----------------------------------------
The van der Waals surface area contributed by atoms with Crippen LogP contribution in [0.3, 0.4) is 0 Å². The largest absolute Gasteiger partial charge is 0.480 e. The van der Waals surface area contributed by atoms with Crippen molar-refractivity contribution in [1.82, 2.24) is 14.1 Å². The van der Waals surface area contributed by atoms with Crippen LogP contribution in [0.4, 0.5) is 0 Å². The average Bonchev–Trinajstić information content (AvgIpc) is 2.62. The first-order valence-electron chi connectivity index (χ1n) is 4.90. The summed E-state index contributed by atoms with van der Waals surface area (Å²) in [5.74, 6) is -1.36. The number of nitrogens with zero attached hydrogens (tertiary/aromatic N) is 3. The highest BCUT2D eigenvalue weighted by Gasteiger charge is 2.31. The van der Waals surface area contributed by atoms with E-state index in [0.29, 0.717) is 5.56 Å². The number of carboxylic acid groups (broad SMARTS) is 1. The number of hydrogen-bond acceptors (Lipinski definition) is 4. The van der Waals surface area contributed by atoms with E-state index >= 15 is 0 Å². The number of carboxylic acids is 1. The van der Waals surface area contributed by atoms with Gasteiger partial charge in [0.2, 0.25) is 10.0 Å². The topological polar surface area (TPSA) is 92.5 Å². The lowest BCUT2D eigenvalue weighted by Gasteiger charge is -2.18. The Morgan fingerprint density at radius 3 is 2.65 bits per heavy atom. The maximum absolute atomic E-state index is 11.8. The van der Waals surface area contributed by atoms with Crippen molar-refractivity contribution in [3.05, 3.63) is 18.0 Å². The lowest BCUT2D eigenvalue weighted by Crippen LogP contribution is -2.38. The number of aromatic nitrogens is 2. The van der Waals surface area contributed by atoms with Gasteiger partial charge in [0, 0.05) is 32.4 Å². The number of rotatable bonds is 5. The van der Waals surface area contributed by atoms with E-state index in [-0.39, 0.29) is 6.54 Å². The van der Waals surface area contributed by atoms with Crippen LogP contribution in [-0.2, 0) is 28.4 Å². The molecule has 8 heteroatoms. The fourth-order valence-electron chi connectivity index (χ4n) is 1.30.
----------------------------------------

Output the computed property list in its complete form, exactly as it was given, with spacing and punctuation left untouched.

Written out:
The van der Waals surface area contributed by atoms with Crippen LogP contribution in [0.3, 0.4) is 0 Å². The largest absolute Gasteiger partial charge is 0.480 e. The van der Waals surface area contributed by atoms with Crippen molar-refractivity contribution in [1.82, 2.24) is 14.1 Å². The van der Waals surface area contributed by atoms with Crippen LogP contribution in [0.4, 0.5) is 0 Å². The average Bonchev–Trinajstić information content (AvgIpc) is 2.62. The first-order valence-electron chi connectivity index (χ1n) is 4.90. The summed E-state index contributed by atoms with van der Waals surface area (Å²) in [5.74, 6) is -1.36. The number of nitrogens with zero attached hydrogens (tertiary/aromatic N) is 3. The highest BCUT2D eigenvalue weighted by Gasteiger charge is 2.31. The van der Waals surface area contributed by atoms with E-state index in [0.29, 0.717) is 5.56 Å². The number of carboxylic acid groups (broad SMARTS) is 1. The number of hydrogen-bond acceptors (Lipinski definition) is 4. The van der Waals surface area contributed by atoms with E-state index >= 15 is 0 Å². The number of carboxylic acids is 1. The van der Waals surface area contributed by atoms with Gasteiger partial charge in [0.2, 0.25) is 10.0 Å². The topological polar surface area (TPSA) is 92.5 Å². The lowest BCUT2D eigenvalue weighted by Gasteiger charge is -2.18. The Morgan fingerprint density at radius 3 is 2.65 bits per heavy atom. The maximum absolute atomic E-state index is 11.8. The van der Waals surface area contributed by atoms with Crippen molar-refractivity contribution in [3.05, 3.63) is 18.0 Å². The lowest BCUT2D eigenvalue weighted by Crippen LogP contribution is -2.38. The number of aromatic nitrogens is 2. The van der Waals surface area contributed by atoms with Gasteiger partial charge in [0, 0.05) is 32.4 Å². The number of rotatable bonds is 5. The van der Waals surface area contributed by atoms with E-state index in [-0.39, 0.29) is 6.54 Å². The van der Waals surface area contributed by atoms with Crippen LogP contribution in [-0.2, 0) is 28.4 Å². The molecule has 8 heteroatoms. The fourth-order valence-electron chi connectivity index (χ4n) is 1.30.